The tragedy has revived advocacy for stricter safety rules that will help prevent future accidents.
The skeleton of the lime green minibus lies at the Arusha traffic police yard. Its front wheels are twisted upwards showing the force of the accident's impact. Inside, the orange benches are contorted and crushed together.
The accident took the lives of 33 Tanzanian schoolchildren as well as their two teachers and the bus driver.
Arusha police hauled what remains of the school bus to their headquarters as part of an ongoing investigation. The school's owner was arraigned in court last week, but has since been released on bail.
Yusuph Ilembo, Arusha senior assistant commissioner of police, says precautions must be taken.
"They must have their buses good, well checked, with good tyres. And also their drivers, they must make sure their drivers never drive the school buses when they are drunk and they will never drive their buses with excessive speed."
The students from Lucky Vincent Primary school in Arusha were on the way to a partner school outside the city. But they never made it.
Their bus plunged into a ravine. The force of the impact caused many of the seats to come undone and fly forward.
Ilembo says traffic police officers have been dispatched throughout the region to check that school buses are up to code and equipped with seatbelts.
Some government opposition members believe bus operators need stricter routine regulation. Samson Mwigamba, a member of ACT Wazalendo, is one of them.
"The bus operators are aiming at maximizing profit and what they do is just take the old buses which are actually so much prone to the accidents and they hire the not much qualified drivers."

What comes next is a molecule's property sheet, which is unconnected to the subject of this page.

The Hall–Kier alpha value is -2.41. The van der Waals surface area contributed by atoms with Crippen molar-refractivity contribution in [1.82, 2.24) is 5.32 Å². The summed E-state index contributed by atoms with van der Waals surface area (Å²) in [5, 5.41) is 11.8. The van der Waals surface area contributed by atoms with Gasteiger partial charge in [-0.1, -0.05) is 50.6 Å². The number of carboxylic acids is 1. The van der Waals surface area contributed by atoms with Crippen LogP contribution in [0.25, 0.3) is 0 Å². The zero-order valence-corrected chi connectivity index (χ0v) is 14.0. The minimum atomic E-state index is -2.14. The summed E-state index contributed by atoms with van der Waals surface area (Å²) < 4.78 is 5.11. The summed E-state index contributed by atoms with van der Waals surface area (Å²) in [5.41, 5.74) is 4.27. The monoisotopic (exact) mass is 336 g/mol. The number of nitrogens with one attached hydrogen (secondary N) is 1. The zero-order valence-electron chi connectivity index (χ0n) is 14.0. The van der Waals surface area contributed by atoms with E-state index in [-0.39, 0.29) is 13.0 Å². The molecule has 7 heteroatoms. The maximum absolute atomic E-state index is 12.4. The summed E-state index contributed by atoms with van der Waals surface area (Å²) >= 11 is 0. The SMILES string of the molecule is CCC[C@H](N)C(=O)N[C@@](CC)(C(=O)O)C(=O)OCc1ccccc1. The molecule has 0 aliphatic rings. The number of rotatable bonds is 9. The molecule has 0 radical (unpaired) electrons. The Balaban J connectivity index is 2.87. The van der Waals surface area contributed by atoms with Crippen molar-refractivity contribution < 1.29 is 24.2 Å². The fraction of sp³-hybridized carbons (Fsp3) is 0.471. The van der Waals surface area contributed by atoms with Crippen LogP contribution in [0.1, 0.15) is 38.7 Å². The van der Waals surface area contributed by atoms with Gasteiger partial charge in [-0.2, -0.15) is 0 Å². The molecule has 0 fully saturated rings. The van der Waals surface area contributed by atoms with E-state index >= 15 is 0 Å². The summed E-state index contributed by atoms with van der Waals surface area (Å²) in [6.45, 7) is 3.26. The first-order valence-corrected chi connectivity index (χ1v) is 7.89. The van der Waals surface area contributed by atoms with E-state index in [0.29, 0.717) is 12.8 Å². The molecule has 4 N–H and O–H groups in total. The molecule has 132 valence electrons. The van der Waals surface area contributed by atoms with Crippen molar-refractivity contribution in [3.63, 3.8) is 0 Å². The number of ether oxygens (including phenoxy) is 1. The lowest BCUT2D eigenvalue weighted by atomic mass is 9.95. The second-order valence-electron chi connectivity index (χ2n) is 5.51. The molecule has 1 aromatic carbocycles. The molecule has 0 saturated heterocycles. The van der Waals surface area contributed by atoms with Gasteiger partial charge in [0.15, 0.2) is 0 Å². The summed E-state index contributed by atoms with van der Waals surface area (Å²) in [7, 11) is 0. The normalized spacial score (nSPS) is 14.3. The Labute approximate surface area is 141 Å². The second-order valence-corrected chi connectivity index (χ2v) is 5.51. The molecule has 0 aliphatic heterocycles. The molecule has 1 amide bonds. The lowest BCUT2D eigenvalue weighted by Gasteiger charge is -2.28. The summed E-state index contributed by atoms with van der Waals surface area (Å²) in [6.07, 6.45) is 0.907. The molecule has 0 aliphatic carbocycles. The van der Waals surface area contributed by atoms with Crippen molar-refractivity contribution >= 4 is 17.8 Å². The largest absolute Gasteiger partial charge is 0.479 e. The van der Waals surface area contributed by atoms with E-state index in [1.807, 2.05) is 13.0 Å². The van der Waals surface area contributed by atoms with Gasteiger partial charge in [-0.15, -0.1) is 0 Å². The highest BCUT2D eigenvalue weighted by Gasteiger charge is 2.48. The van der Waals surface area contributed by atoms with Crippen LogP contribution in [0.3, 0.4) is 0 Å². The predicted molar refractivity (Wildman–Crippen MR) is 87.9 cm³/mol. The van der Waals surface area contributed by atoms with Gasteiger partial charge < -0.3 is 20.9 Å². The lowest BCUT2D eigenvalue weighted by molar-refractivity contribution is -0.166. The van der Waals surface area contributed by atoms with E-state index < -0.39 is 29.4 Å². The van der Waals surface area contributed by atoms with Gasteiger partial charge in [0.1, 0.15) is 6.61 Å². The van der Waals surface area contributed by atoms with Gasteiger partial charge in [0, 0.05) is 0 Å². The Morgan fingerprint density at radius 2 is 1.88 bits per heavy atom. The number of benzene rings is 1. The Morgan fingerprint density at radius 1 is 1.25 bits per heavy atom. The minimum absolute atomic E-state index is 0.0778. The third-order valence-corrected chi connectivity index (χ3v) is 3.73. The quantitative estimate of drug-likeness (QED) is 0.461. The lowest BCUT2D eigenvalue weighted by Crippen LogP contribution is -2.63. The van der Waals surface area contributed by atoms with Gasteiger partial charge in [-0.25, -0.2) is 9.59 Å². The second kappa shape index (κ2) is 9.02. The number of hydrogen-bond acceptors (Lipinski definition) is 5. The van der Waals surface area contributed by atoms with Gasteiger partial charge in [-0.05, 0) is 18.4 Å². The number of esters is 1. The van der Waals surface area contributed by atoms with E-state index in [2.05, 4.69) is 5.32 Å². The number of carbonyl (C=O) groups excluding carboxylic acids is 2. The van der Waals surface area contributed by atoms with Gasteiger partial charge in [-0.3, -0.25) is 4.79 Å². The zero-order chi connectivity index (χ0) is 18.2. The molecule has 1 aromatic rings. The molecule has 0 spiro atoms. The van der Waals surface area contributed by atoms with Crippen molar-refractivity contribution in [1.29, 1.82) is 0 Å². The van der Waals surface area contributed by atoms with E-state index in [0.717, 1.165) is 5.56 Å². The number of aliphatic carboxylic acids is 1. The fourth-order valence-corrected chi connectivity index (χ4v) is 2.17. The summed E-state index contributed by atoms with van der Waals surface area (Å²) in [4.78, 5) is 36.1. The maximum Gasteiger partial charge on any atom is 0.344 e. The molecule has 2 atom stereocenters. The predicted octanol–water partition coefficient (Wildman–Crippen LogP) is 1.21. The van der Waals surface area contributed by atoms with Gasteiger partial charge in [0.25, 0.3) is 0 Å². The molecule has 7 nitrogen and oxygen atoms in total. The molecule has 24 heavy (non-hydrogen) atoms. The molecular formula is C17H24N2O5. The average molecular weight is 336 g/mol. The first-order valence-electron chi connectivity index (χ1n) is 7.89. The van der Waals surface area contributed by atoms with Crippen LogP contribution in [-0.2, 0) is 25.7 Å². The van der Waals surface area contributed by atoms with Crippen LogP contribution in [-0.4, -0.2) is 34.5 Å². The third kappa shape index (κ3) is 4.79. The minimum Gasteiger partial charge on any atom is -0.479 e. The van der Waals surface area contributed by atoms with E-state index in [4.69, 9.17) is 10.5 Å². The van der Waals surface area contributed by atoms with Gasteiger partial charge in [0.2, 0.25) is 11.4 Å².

Lucky Vincent is one of the top-rated elementary schools in the region. Its headmaster, Ephraim Jackson, told VOA students and teachers are still trying to grapple with what happened as families hold funerals for the victims.
"We can say that this can be the national disaster and everybody received this in a very sad way. The Regional Commissioner said that he can also prepare a very good programme on how the pupils and staff can be counseled."
The school has launched an online donation page aimed at raising about $22,000 [50 million shillings] to help the families who lost their children.
Three American medical volunteers who witnessed the crash and helped rescue three survivors are now sending the children to the United States for treatment.
They've visited the children in hospital every day since the crash, says Kevin Negaard, one of the volunteers.
"Every time it's been a little more reassuring. They're getting healthier and healthier, but they still have multiple injuries that really need significant care."
Their organization, Siouxland Tanzania Education Medical Ministries (STEMM) says it will cover the cost of the children's surgeries in the US.